Considering a child’s special needs in child custody decisions

Children are beautiful and unique reminders of how innocent life can be. For Massachusetts parents who have had to go through divorce, it can be terribly upsetting to inflict the stress and strain of a marital dissolution on kids whose lives should be filled with happiness. However, it is often best for everyone in a family for the parents’ relationship to end and when a divorce is occurring there are important steps that parents can take to protect the unique needs of their children.

First and foremost, like the family courts that handle divorce and related legal matters, parents can recognize and acknowledge the best interests of their kids. All children have needs and preferences that may be accommodated during divorce, but some children who suffer from physical, emotional, intellectual and mental disabilities can require extra attention and care. If one parent is better suited to manage the day-to-day needs of a special needs child then it can be in that child’s best interests for the parents to agree to a custody arrangement that allows the child to reside with that individual.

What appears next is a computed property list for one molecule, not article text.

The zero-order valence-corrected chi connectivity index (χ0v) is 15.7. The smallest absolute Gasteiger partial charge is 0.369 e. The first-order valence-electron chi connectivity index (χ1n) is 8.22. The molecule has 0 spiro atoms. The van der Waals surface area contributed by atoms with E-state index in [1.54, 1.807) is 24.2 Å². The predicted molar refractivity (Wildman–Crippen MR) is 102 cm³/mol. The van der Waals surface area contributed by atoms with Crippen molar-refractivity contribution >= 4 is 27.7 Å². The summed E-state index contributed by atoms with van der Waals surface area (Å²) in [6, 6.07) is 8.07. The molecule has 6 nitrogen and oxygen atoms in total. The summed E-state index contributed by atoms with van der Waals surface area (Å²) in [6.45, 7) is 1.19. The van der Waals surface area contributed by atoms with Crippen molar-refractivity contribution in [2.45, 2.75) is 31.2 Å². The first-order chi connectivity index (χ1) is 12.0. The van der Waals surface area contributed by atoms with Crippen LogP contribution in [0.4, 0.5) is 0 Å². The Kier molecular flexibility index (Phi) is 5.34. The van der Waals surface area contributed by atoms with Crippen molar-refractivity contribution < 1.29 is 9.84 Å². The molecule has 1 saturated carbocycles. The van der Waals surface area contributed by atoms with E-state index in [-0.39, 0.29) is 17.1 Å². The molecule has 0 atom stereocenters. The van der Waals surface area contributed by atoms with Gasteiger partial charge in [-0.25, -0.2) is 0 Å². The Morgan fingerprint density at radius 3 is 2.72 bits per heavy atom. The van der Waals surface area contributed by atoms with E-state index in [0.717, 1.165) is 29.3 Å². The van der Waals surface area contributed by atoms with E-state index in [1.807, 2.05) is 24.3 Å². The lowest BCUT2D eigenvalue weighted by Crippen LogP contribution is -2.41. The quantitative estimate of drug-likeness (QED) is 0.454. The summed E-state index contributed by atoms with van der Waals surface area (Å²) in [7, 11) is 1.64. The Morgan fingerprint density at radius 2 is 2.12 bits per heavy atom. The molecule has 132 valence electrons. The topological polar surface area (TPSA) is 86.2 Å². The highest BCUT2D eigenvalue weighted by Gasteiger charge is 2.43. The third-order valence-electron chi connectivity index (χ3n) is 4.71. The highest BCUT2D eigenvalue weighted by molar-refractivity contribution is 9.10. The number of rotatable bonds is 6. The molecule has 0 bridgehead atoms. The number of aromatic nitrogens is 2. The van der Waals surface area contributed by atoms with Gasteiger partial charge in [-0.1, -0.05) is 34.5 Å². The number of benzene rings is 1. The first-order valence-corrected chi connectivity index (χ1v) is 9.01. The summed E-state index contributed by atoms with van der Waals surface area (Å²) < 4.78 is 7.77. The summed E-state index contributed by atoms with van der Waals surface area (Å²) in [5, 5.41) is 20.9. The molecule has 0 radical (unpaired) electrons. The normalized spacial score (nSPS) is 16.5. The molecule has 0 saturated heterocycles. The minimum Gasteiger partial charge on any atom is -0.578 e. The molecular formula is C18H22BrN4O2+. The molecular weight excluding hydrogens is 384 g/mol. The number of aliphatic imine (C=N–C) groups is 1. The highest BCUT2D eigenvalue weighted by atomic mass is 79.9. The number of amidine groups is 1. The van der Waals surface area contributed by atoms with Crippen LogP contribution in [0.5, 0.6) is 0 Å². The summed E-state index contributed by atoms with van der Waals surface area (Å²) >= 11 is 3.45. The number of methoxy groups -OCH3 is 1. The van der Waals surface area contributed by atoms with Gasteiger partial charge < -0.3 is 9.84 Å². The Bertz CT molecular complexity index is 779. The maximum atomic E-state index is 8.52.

Additionally, depending upon the plans of the parents and the needs of a child, it can be in a child’s best interests to remain with a parent who does not plan to move so that the child may continue medical treatments and therapies or remain in a specialized school that accommodates their special condition. Although some kids may be able to move from house to house in shared custodial plans or may benefit from spending time traveling with a parent, some special needs kids can thrive when they are allowed to follow their routines and maintain normalcy in their lives.

How parents settle the custodial matters related to their children should depend on the best interests of the kids. As all children have their own unique needs it is important that parents work with legal professionals who can help them make sound determinations regarding the physical and legal custody of their children.

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